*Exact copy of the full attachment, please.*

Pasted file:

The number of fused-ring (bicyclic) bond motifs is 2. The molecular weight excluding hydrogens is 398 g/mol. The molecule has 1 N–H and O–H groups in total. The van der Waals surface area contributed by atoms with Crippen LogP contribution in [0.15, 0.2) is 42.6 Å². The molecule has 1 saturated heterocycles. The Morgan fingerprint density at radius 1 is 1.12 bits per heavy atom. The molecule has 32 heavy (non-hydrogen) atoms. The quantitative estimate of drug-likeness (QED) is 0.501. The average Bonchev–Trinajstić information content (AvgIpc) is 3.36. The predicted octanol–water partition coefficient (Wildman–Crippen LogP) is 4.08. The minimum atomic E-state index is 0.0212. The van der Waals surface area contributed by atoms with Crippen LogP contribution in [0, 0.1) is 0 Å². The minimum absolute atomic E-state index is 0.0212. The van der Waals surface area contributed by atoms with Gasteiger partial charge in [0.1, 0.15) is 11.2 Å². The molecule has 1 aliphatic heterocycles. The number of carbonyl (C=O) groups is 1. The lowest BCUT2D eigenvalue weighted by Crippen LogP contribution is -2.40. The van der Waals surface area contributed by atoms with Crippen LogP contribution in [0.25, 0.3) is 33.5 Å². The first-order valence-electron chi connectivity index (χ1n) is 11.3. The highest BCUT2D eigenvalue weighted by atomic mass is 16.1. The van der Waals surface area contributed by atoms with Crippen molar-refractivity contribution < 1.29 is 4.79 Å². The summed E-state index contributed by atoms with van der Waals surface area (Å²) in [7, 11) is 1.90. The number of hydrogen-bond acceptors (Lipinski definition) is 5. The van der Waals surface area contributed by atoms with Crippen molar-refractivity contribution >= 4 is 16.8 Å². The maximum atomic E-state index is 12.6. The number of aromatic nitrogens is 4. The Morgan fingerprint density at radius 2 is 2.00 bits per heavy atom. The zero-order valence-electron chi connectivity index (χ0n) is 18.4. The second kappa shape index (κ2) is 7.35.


The number of fused-ring (bicyclic) bond motifs is 2. The molecular weight excluding hydrogens is 398 g/mol. The molecule has 1 N–H and O–H groups in total. The van der Waals surface area contributed by atoms with Crippen LogP contribution in [0.15, 0.2) is 42.6 Å². The molecule has 1 saturated heterocycles. The Morgan fingerprint density at radius 1 is 1.12 bits per heavy atom. The molecule has 32 heavy (non-hydrogen) atoms. The quantitative estimate of drug-likeness (QED) is 0.501. The average Bonchev–Trinajstić information content (AvgIpc) is 3.36. The predicted octanol–water partition coefficient (Wildman–Crippen LogP) is 4.08. The minimum atomic E-state index is 0.0212. The van der Waals surface area contributed by atoms with Crippen LogP contribution in [0, 0.1) is 0 Å². The minimum absolute atomic E-state index is 0.0212. The van der Waals surface area contributed by atoms with Gasteiger partial charge in [0.1, 0.15) is 11.2 Å². The molecule has 1 aliphatic heterocycles. The number of carbonyl (C=O) groups is 1. The lowest BCUT2D eigenvalue weighted by Crippen LogP contribution is -2.40. The van der Waals surface area contributed by atoms with Crippen LogP contribution in [0.25, 0.3) is 33.5 Å². The first-order valence-electron chi connectivity index (χ1n) is 11.3. The highest BCUT2D eigenvalue weighted by atomic mass is 16.1. The van der Waals surface area contributed by atoms with Crippen molar-refractivity contribution < 1.29 is 4.79 Å². The summed E-state index contributed by atoms with van der Waals surface area (Å²) in [7, 11) is 1.90. The number of hydrogen-bond acceptors (Lipinski definition) is 5. The van der Waals surface area contributed by atoms with Crippen molar-refractivity contribution >= 4 is 16.8 Å². The maximum atomic E-state index is 12.6. The number of aromatic nitrogens is 4. The Morgan fingerprint density at radius 2 is 2.00 bits per heavy atom. The zero-order valence-electron chi connectivity index (χ0n) is 18.4. The second kappa shape index (κ2) is 7.35.